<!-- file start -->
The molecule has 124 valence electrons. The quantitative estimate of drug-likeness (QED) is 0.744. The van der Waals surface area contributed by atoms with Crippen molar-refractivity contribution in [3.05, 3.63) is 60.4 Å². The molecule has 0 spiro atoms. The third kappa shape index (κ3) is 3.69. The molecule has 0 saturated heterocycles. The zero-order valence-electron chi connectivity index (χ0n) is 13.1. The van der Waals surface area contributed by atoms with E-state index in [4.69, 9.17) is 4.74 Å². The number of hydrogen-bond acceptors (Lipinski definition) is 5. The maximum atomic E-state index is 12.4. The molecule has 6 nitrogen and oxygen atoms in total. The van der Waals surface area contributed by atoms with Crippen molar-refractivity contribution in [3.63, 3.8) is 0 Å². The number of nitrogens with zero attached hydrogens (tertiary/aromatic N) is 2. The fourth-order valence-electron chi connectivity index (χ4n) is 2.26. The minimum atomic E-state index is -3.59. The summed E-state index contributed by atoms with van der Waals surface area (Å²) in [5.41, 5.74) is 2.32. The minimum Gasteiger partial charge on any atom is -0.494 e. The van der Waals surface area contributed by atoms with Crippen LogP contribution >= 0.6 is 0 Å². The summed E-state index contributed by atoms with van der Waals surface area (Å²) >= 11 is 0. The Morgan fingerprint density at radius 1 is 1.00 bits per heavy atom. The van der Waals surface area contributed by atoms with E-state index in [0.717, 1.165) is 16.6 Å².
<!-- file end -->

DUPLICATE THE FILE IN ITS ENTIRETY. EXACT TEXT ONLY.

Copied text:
The molecule has 124 valence electrons. The quantitative estimate of drug-likeness (QED) is 0.744. The van der Waals surface area contributed by atoms with Crippen molar-refractivity contribution in [3.05, 3.63) is 60.4 Å². The molecule has 0 spiro atoms. The third kappa shape index (κ3) is 3.69. The molecule has 0 saturated heterocycles. The zero-order valence-electron chi connectivity index (χ0n) is 13.1. The van der Waals surface area contributed by atoms with E-state index in [4.69, 9.17) is 4.74 Å². The number of hydrogen-bond acceptors (Lipinski definition) is 5. The maximum atomic E-state index is 12.4. The molecule has 6 nitrogen and oxygen atoms in total. The van der Waals surface area contributed by atoms with Crippen molar-refractivity contribution in [3.63, 3.8) is 0 Å². The number of nitrogens with zero attached hydrogens (tertiary/aromatic N) is 2. The fourth-order valence-electron chi connectivity index (χ4n) is 2.26. The minimum atomic E-state index is -3.59. The summed E-state index contributed by atoms with van der Waals surface area (Å²) in [5.41, 5.74) is 2.32. The minimum Gasteiger partial charge on any atom is -0.494 e. The van der Waals surface area contributed by atoms with Crippen LogP contribution >= 0.6 is 0 Å². The summed E-state index contributed by atoms with van der Waals surface area (Å²) >= 11 is 0. The Morgan fingerprint density at radius 1 is 1.00 bits per heavy atom. The van der Waals surface area contributed by atoms with E-state index in [0.717, 1.165) is 16.6 Å².